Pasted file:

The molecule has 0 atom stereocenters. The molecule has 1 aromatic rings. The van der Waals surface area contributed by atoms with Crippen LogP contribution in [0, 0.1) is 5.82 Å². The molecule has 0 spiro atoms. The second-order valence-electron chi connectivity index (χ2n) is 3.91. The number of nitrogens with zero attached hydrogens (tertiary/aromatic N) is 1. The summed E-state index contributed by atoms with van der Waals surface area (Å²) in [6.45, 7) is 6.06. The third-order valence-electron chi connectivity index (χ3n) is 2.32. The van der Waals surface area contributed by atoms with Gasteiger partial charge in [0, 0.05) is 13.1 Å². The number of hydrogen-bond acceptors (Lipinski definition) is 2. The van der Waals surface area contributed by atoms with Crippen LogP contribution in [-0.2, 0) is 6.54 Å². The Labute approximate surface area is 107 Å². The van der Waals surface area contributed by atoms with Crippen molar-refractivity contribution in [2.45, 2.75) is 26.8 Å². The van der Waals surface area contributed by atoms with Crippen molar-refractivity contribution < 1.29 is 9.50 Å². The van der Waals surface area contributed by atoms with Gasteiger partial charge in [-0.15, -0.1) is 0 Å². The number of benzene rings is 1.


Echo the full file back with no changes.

The molecule has 0 atom stereocenters. The molecule has 1 aromatic rings. The van der Waals surface area contributed by atoms with Crippen LogP contribution in [0, 0.1) is 5.82 Å². The molecule has 0 spiro atoms. The second-order valence-electron chi connectivity index (χ2n) is 3.91. The number of nitrogens with zero attached hydrogens (tertiary/aromatic N) is 1. The summed E-state index contributed by atoms with van der Waals surface area (Å²) in [6.45, 7) is 6.06. The third-order valence-electron chi connectivity index (χ3n) is 2.32. The van der Waals surface area contributed by atoms with Gasteiger partial charge in [0, 0.05) is 13.1 Å². The number of hydrogen-bond acceptors (Lipinski definition) is 2. The van der Waals surface area contributed by atoms with Crippen LogP contribution in [-0.2, 0) is 6.54 Å². The Labute approximate surface area is 107 Å². The van der Waals surface area contributed by atoms with Crippen molar-refractivity contribution in [2.45, 2.75) is 26.8 Å². The van der Waals surface area contributed by atoms with Crippen molar-refractivity contribution < 1.29 is 9.50 Å². The van der Waals surface area contributed by atoms with Gasteiger partial charge in [-0.15, -0.1) is 0 Å². The number of benzene rings is 1.